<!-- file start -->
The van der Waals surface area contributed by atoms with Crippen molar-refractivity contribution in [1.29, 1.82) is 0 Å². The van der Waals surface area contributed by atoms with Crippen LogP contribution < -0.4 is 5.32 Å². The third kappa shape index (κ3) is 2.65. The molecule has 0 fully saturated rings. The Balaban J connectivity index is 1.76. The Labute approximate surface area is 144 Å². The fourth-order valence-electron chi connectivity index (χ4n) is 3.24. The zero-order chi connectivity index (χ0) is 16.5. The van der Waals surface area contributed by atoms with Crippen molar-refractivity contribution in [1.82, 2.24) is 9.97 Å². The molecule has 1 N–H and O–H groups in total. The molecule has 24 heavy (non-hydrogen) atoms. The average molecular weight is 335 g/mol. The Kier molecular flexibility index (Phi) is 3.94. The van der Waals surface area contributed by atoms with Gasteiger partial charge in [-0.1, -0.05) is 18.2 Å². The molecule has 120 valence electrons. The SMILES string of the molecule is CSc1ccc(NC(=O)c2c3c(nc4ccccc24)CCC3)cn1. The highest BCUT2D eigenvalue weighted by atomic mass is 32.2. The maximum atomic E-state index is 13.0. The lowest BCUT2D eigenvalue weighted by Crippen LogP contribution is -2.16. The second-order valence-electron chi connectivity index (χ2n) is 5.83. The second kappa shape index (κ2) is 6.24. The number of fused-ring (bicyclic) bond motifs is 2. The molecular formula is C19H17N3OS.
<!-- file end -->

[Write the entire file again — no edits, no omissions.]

The van der Waals surface area contributed by atoms with Crippen molar-refractivity contribution in [1.29, 1.82) is 0 Å². The van der Waals surface area contributed by atoms with Crippen LogP contribution < -0.4 is 5.32 Å². The third kappa shape index (κ3) is 2.65. The molecule has 0 fully saturated rings. The Balaban J connectivity index is 1.76. The Labute approximate surface area is 144 Å². The fourth-order valence-electron chi connectivity index (χ4n) is 3.24. The zero-order chi connectivity index (χ0) is 16.5. The van der Waals surface area contributed by atoms with Crippen molar-refractivity contribution in [1.82, 2.24) is 9.97 Å². The molecule has 1 N–H and O–H groups in total. The molecule has 24 heavy (non-hydrogen) atoms. The average molecular weight is 335 g/mol. The Kier molecular flexibility index (Phi) is 3.94. The van der Waals surface area contributed by atoms with Gasteiger partial charge in [-0.1, -0.05) is 18.2 Å². The molecule has 120 valence electrons. The SMILES string of the molecule is CSc1ccc(NC(=O)c2c3c(nc4ccccc24)CCC3)cn1. The highest BCUT2D eigenvalue weighted by atomic mass is 32.2. The maximum atomic E-state index is 13.0. The lowest BCUT2D eigenvalue weighted by Crippen LogP contribution is -2.16. The second-order valence-electron chi connectivity index (χ2n) is 5.83. The second kappa shape index (κ2) is 6.24. The number of fused-ring (bicyclic) bond motifs is 2. The molecular formula is C19H17N3OS.